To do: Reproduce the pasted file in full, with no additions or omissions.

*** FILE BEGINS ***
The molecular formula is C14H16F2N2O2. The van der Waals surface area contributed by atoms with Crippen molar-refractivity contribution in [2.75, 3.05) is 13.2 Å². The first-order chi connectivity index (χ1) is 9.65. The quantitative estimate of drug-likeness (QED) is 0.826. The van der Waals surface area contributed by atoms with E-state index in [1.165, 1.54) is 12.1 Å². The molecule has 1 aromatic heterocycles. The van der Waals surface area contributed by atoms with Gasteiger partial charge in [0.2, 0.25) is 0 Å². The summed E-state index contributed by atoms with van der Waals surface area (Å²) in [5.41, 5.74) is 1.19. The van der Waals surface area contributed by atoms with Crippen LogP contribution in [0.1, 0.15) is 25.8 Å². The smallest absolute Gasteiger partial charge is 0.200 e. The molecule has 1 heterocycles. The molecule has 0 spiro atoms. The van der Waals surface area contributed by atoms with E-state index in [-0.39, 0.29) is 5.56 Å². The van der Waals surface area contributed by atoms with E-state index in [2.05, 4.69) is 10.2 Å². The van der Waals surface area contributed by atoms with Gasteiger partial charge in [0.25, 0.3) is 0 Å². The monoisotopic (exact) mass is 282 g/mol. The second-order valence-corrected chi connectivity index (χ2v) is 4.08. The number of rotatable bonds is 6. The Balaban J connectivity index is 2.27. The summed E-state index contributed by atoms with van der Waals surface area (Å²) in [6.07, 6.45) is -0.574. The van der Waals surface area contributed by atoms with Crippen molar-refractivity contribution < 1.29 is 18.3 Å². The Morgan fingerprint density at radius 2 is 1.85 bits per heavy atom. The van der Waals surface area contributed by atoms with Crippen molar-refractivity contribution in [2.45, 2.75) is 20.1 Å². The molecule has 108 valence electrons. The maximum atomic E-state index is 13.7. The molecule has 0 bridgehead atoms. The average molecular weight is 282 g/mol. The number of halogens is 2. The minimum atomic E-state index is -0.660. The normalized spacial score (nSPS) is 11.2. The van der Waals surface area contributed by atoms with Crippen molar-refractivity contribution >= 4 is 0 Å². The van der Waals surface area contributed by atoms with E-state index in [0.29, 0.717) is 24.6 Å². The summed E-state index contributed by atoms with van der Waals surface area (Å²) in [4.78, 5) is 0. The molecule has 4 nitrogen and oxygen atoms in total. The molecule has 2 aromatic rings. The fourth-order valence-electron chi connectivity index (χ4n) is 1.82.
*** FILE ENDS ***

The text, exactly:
The molecular formula is C14H16F2N2O2. The van der Waals surface area contributed by atoms with Crippen molar-refractivity contribution in [2.75, 3.05) is 13.2 Å². The first-order chi connectivity index (χ1) is 9.65. The quantitative estimate of drug-likeness (QED) is 0.826. The van der Waals surface area contributed by atoms with E-state index in [1.165, 1.54) is 12.1 Å². The molecule has 1 aromatic heterocycles. The van der Waals surface area contributed by atoms with Gasteiger partial charge in [0.2, 0.25) is 0 Å². The summed E-state index contributed by atoms with van der Waals surface area (Å²) in [5.41, 5.74) is 1.19. The van der Waals surface area contributed by atoms with Crippen LogP contribution in [0.1, 0.15) is 25.8 Å². The smallest absolute Gasteiger partial charge is 0.200 e. The molecule has 1 heterocycles. The molecule has 0 spiro atoms. The van der Waals surface area contributed by atoms with E-state index in [-0.39, 0.29) is 5.56 Å². The van der Waals surface area contributed by atoms with E-state index in [2.05, 4.69) is 10.2 Å². The van der Waals surface area contributed by atoms with Gasteiger partial charge in [0.25, 0.3) is 0 Å². The monoisotopic (exact) mass is 282 g/mol. The second-order valence-corrected chi connectivity index (χ2v) is 4.08. The number of rotatable bonds is 6. The Balaban J connectivity index is 2.27. The summed E-state index contributed by atoms with van der Waals surface area (Å²) in [6.07, 6.45) is -0.574. The van der Waals surface area contributed by atoms with Crippen molar-refractivity contribution < 1.29 is 18.3 Å². The Morgan fingerprint density at radius 2 is 1.85 bits per heavy atom. The van der Waals surface area contributed by atoms with Crippen molar-refractivity contribution in [2.45, 2.75) is 20.1 Å². The molecule has 108 valence electrons. The maximum atomic E-state index is 13.7. The molecule has 0 bridgehead atoms. The average molecular weight is 282 g/mol. The number of halogens is 2. The minimum atomic E-state index is -0.660. The normalized spacial score (nSPS) is 11.2. The van der Waals surface area contributed by atoms with Crippen molar-refractivity contribution >= 4 is 0 Å². The van der Waals surface area contributed by atoms with E-state index in [0.29, 0.717) is 24.6 Å². The summed E-state index contributed by atoms with van der Waals surface area (Å²) in [4.78, 5) is 0. The molecule has 4 nitrogen and oxygen atoms in total. The molecule has 2 aromatic rings. The fourth-order valence-electron chi connectivity index (χ4n) is 1.82.